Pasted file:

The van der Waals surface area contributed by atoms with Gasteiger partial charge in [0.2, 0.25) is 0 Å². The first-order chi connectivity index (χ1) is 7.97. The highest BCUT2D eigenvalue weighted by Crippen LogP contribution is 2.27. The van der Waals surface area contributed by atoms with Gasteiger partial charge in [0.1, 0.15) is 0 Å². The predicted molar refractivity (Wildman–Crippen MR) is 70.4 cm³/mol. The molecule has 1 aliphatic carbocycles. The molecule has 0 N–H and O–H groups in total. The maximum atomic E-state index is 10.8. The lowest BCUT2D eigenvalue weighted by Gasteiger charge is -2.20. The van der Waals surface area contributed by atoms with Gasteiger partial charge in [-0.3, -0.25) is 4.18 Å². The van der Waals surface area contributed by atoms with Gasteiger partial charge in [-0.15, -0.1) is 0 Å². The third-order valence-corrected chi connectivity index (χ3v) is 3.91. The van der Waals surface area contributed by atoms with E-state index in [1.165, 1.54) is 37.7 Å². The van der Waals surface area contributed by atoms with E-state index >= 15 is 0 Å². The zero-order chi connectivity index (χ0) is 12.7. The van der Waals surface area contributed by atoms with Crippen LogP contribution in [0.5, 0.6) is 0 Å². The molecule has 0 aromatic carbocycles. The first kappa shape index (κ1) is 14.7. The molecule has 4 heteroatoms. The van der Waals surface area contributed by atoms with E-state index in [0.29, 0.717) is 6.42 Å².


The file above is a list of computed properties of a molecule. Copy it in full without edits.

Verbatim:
The van der Waals surface area contributed by atoms with Gasteiger partial charge in [0.2, 0.25) is 0 Å². The first-order chi connectivity index (χ1) is 7.97. The highest BCUT2D eigenvalue weighted by Crippen LogP contribution is 2.27. The van der Waals surface area contributed by atoms with Gasteiger partial charge in [0.1, 0.15) is 0 Å². The predicted molar refractivity (Wildman–Crippen MR) is 70.4 cm³/mol. The molecule has 1 aliphatic carbocycles. The molecule has 0 N–H and O–H groups in total. The maximum atomic E-state index is 10.8. The lowest BCUT2D eigenvalue weighted by Gasteiger charge is -2.20. The van der Waals surface area contributed by atoms with Gasteiger partial charge in [-0.3, -0.25) is 4.18 Å². The van der Waals surface area contributed by atoms with Gasteiger partial charge in [-0.15, -0.1) is 0 Å². The third-order valence-corrected chi connectivity index (χ3v) is 3.91. The van der Waals surface area contributed by atoms with E-state index in [1.165, 1.54) is 37.7 Å². The van der Waals surface area contributed by atoms with E-state index >= 15 is 0 Å². The zero-order chi connectivity index (χ0) is 12.7. The van der Waals surface area contributed by atoms with Crippen LogP contribution in [0.5, 0.6) is 0 Å². The molecule has 0 aromatic carbocycles. The first kappa shape index (κ1) is 14.7. The molecule has 4 heteroatoms. The van der Waals surface area contributed by atoms with E-state index in [0.29, 0.717) is 6.42 Å².